This sentiment is similar to comments that the Departments received on the proposed rule as some commenters “indicated that small employers will not be able to provide notices 90 days prior to the plan year because they do not make benefit decisions that far in advance.” Given that the ICHRA is now operational but early ICHRA offerings appear to be falling short of Treasury projections and initial interest by employers , it’s clear that these commenters were right and the Departments should have used a shorter notice period.
The notice is required to provide several pieces of information, including the maximum dollar amount for each participant, a statement that enrollment in individual coverage or Medicare is required, a statement that the coverage obtained through the ICHRA is not ERISA coverage, the date that coverage becomes effective, the dates the plan year begins and ends, a statement that the participant can opt out of and waive future HRA reimbursements, rules on how the HRA interacts with the premium tax credit (PTC) including that people cannot get a PTC if they have an offer of an affordable HRA, and a statement that the participant must inform any exchange to which the participant applies for advance payment of the PTC.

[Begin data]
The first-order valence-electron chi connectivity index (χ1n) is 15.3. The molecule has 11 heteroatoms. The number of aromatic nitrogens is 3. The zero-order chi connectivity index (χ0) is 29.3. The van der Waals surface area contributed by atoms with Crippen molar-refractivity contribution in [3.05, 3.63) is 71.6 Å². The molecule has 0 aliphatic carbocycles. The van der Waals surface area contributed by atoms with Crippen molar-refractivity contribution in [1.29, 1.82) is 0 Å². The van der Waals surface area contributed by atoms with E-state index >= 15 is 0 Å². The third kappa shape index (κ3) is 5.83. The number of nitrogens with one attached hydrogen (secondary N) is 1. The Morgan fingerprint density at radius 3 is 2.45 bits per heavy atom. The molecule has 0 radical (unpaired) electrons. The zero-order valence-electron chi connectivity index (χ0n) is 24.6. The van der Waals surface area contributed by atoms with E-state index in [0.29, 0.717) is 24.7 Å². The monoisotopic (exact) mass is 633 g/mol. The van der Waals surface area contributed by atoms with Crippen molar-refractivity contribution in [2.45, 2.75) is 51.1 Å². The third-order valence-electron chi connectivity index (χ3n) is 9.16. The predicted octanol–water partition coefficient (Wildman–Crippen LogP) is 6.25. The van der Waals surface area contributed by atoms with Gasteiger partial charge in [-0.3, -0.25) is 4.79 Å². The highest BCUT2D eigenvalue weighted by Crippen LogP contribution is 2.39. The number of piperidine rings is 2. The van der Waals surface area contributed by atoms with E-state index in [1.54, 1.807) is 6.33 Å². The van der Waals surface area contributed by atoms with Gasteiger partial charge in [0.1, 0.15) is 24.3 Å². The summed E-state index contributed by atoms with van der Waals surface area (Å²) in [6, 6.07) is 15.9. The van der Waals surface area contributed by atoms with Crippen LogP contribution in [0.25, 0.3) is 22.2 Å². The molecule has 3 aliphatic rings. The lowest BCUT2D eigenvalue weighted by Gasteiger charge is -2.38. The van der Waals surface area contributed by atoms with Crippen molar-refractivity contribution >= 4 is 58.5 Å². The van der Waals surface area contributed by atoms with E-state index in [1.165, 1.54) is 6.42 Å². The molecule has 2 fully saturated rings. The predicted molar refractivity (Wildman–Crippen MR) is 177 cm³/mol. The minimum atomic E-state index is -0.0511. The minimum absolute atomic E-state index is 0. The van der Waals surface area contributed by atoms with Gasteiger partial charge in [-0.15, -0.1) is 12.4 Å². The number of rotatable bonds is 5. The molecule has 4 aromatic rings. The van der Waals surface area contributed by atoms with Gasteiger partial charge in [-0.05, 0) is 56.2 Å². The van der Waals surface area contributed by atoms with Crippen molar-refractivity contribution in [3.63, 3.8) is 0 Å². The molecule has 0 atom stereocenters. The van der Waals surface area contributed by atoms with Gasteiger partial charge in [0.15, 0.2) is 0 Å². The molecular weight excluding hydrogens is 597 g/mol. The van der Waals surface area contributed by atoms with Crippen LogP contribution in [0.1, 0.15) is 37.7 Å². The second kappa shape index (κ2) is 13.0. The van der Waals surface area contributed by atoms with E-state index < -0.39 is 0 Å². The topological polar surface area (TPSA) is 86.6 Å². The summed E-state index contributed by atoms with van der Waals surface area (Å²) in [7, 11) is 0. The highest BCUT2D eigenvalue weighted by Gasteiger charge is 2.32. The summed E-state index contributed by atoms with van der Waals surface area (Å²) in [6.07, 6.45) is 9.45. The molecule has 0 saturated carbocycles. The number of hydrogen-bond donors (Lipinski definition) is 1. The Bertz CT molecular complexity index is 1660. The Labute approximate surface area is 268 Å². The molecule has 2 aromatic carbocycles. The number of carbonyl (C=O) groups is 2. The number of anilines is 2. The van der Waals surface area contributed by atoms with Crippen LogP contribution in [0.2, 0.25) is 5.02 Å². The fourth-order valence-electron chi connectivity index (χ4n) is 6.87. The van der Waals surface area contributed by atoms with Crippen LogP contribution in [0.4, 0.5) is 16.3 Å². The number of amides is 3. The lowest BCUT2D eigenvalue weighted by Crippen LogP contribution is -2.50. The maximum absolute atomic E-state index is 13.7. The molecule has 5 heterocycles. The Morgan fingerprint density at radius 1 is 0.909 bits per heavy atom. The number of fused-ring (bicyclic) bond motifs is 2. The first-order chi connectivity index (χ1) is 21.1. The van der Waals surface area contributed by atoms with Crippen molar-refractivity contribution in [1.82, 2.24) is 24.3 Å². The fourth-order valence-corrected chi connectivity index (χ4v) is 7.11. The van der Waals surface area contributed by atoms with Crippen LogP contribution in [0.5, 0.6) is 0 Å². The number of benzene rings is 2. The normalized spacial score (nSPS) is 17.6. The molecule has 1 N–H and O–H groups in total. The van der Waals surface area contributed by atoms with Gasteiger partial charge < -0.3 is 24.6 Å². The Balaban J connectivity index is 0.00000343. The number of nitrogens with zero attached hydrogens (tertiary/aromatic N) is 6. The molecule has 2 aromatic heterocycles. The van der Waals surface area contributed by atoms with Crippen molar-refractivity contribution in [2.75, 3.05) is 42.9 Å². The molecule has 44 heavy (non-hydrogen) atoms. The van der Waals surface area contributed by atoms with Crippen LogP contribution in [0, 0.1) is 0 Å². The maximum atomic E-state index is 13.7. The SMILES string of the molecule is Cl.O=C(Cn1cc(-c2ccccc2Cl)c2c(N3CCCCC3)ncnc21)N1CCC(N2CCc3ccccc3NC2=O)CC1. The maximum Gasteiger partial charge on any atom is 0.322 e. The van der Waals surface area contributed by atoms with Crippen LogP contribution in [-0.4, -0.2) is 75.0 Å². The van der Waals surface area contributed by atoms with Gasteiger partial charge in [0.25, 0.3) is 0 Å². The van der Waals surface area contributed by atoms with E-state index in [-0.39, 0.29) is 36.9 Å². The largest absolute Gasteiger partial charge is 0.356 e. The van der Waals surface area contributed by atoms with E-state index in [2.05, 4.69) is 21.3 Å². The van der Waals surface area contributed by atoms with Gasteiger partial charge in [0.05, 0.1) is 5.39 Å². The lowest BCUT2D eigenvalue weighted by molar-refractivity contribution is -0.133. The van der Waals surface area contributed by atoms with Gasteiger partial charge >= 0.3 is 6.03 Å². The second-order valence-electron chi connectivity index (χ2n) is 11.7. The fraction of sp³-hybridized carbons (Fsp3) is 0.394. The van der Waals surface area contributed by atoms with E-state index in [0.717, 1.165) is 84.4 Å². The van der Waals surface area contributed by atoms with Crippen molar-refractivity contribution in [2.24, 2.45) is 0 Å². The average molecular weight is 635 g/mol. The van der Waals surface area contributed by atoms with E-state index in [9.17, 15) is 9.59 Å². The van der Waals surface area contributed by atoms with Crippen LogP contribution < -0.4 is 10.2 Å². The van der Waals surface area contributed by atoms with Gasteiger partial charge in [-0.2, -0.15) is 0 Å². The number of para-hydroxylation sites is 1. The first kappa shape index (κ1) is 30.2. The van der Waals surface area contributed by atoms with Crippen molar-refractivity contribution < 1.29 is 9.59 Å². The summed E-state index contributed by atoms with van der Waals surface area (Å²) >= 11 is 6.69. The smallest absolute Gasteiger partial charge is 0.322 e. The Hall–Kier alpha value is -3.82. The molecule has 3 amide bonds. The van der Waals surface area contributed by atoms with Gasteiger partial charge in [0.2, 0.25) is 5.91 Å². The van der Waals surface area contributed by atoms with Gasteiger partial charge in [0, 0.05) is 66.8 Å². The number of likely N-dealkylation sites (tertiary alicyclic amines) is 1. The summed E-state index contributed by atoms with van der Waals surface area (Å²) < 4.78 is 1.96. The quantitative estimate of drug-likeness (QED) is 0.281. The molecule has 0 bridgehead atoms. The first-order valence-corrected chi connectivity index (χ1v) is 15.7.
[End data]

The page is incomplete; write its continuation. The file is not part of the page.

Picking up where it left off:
The primary reason that the 90-day notice period was required was to ensure that employees had adequate time to research their options and prepare prior to open enrollment. The annual open enrollment period for ACA plans typically runs from November 1 through December 15, so the purpose was for employers to notify their employees by October 1 of their intent to offer an ICHRA for the following year.
It turns out that the 90-day notice is problematic because it is too far in advance of when employers traditionally distribute enrollment materials for coverage beginning January 1. Those materials are often distributed in November, contemporaneous with open enrollment; earlier than that simply does not correspond to employee norms or even employee expectations.